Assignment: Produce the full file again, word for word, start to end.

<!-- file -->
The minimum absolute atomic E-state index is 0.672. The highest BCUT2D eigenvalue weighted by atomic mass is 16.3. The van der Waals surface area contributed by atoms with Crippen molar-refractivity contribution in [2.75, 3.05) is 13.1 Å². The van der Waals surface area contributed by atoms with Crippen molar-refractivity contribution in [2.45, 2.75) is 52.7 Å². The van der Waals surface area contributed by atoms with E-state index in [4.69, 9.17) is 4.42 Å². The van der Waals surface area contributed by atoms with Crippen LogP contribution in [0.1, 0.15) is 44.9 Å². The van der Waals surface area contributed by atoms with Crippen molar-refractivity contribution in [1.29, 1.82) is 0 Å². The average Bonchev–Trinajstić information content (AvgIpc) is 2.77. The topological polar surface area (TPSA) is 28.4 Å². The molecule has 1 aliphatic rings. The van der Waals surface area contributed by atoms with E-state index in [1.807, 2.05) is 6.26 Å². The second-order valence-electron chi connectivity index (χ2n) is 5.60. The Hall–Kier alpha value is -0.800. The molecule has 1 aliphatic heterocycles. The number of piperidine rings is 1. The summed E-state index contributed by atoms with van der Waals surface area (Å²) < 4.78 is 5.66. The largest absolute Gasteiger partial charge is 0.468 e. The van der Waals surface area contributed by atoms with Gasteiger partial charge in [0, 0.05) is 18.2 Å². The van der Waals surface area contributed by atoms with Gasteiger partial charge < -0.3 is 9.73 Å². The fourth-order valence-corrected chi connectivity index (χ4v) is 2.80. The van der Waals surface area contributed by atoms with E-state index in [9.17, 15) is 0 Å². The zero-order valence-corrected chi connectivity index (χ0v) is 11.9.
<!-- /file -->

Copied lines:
The minimum absolute atomic E-state index is 0.672. The highest BCUT2D eigenvalue weighted by atomic mass is 16.3. The van der Waals surface area contributed by atoms with Crippen molar-refractivity contribution in [2.75, 3.05) is 13.1 Å². The van der Waals surface area contributed by atoms with Crippen molar-refractivity contribution in [2.45, 2.75) is 52.7 Å². The van der Waals surface area contributed by atoms with E-state index in [4.69, 9.17) is 4.42 Å². The van der Waals surface area contributed by atoms with Crippen LogP contribution in [0.1, 0.15) is 44.9 Å². The van der Waals surface area contributed by atoms with Crippen molar-refractivity contribution in [1.29, 1.82) is 0 Å². The average Bonchev–Trinajstić information content (AvgIpc) is 2.77. The topological polar surface area (TPSA) is 28.4 Å². The molecule has 1 aliphatic rings. The van der Waals surface area contributed by atoms with E-state index in [1.807, 2.05) is 6.26 Å². The second-order valence-electron chi connectivity index (χ2n) is 5.60. The Hall–Kier alpha value is -0.800. The molecule has 1 aliphatic heterocycles. The number of piperidine rings is 1. The summed E-state index contributed by atoms with van der Waals surface area (Å²) < 4.78 is 5.66. The largest absolute Gasteiger partial charge is 0.468 e. The van der Waals surface area contributed by atoms with Gasteiger partial charge in [0, 0.05) is 18.2 Å². The van der Waals surface area contributed by atoms with Gasteiger partial charge < -0.3 is 9.73 Å². The fourth-order valence-corrected chi connectivity index (χ4v) is 2.80. The van der Waals surface area contributed by atoms with E-state index in [9.17, 15) is 0 Å². The zero-order valence-corrected chi connectivity index (χ0v) is 11.9.